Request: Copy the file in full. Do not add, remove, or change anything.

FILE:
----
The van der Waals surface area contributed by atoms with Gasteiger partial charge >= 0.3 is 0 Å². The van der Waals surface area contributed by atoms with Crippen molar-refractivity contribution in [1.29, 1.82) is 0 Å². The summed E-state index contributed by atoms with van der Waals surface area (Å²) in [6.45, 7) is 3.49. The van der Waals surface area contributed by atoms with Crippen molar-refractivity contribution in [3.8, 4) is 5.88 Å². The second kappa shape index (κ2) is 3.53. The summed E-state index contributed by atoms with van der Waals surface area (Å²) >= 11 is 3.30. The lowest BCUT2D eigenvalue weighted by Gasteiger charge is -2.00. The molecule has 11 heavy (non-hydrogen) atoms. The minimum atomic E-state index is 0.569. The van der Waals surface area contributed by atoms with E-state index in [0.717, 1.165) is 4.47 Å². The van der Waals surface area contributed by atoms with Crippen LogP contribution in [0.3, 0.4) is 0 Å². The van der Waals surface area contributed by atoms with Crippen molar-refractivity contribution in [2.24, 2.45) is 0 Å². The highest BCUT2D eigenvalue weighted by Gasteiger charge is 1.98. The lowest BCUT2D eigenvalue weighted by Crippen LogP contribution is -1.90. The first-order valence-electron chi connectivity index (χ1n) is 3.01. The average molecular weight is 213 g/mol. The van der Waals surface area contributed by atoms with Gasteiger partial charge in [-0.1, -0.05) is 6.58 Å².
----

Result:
The van der Waals surface area contributed by atoms with Gasteiger partial charge >= 0.3 is 0 Å². The van der Waals surface area contributed by atoms with Crippen molar-refractivity contribution in [1.29, 1.82) is 0 Å². The summed E-state index contributed by atoms with van der Waals surface area (Å²) in [6.45, 7) is 3.49. The van der Waals surface area contributed by atoms with Crippen molar-refractivity contribution in [3.8, 4) is 5.88 Å². The second kappa shape index (κ2) is 3.53. The summed E-state index contributed by atoms with van der Waals surface area (Å²) >= 11 is 3.30. The lowest BCUT2D eigenvalue weighted by Gasteiger charge is -2.00. The molecule has 11 heavy (non-hydrogen) atoms. The minimum atomic E-state index is 0.569. The van der Waals surface area contributed by atoms with E-state index in [0.717, 1.165) is 4.47 Å². The van der Waals surface area contributed by atoms with Crippen LogP contribution in [0.3, 0.4) is 0 Å². The van der Waals surface area contributed by atoms with Crippen molar-refractivity contribution in [2.24, 2.45) is 0 Å². The highest BCUT2D eigenvalue weighted by Gasteiger charge is 1.98. The lowest BCUT2D eigenvalue weighted by Crippen LogP contribution is -1.90. The first-order valence-electron chi connectivity index (χ1n) is 3.01. The average molecular weight is 213 g/mol. The van der Waals surface area contributed by atoms with Gasteiger partial charge in [-0.1, -0.05) is 6.58 Å².